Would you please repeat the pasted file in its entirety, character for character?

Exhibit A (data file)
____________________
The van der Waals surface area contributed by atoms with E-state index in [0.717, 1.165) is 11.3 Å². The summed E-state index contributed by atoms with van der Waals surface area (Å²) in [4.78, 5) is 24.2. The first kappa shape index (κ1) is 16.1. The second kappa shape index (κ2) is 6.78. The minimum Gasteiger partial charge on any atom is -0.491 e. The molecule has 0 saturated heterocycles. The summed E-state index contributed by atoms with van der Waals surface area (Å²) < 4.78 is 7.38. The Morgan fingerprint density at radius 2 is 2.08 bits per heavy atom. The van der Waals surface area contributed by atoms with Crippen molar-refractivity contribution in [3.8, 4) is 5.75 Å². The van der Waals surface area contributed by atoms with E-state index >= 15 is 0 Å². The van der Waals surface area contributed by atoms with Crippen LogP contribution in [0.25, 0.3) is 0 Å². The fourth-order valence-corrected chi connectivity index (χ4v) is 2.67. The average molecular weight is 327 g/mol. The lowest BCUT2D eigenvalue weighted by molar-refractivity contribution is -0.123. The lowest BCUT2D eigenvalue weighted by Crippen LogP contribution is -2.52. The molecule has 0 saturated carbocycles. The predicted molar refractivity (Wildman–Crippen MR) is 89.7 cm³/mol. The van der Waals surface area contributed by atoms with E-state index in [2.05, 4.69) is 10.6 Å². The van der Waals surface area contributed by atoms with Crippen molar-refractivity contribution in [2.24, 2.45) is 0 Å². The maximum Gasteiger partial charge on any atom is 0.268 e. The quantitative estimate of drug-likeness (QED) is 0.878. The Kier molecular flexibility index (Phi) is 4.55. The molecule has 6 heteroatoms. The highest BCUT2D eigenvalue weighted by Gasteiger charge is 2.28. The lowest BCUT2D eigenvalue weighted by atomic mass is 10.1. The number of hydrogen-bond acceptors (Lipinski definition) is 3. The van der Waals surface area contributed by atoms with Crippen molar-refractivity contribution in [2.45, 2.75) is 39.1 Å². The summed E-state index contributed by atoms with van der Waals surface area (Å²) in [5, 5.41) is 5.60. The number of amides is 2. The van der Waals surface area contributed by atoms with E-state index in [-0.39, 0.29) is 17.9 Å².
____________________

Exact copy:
The van der Waals surface area contributed by atoms with E-state index in [0.717, 1.165) is 11.3 Å². The summed E-state index contributed by atoms with van der Waals surface area (Å²) in [4.78, 5) is 24.2. The first kappa shape index (κ1) is 16.1. The second kappa shape index (κ2) is 6.78. The minimum Gasteiger partial charge on any atom is -0.491 e. The molecule has 0 saturated heterocycles. The summed E-state index contributed by atoms with van der Waals surface area (Å²) < 4.78 is 7.38. The Morgan fingerprint density at radius 2 is 2.08 bits per heavy atom. The van der Waals surface area contributed by atoms with Crippen molar-refractivity contribution in [3.8, 4) is 5.75 Å². The van der Waals surface area contributed by atoms with E-state index >= 15 is 0 Å². The van der Waals surface area contributed by atoms with Crippen LogP contribution in [0.25, 0.3) is 0 Å². The fourth-order valence-corrected chi connectivity index (χ4v) is 2.67. The average molecular weight is 327 g/mol. The lowest BCUT2D eigenvalue weighted by molar-refractivity contribution is -0.123. The lowest BCUT2D eigenvalue weighted by Crippen LogP contribution is -2.52. The molecule has 0 saturated carbocycles. The predicted molar refractivity (Wildman–Crippen MR) is 89.7 cm³/mol. The van der Waals surface area contributed by atoms with E-state index in [2.05, 4.69) is 10.6 Å². The van der Waals surface area contributed by atoms with Crippen molar-refractivity contribution in [2.24, 2.45) is 0 Å². The maximum Gasteiger partial charge on any atom is 0.268 e. The quantitative estimate of drug-likeness (QED) is 0.878. The Kier molecular flexibility index (Phi) is 4.55. The molecule has 6 heteroatoms. The highest BCUT2D eigenvalue weighted by Gasteiger charge is 2.28. The lowest BCUT2D eigenvalue weighted by atomic mass is 10.1. The number of hydrogen-bond acceptors (Lipinski definition) is 3. The van der Waals surface area contributed by atoms with Crippen molar-refractivity contribution in [2.45, 2.75) is 39.1 Å². The summed E-state index contributed by atoms with van der Waals surface area (Å²) in [5, 5.41) is 5.60. The number of amides is 2. The van der Waals surface area contributed by atoms with E-state index in [-0.39, 0.29) is 17.9 Å².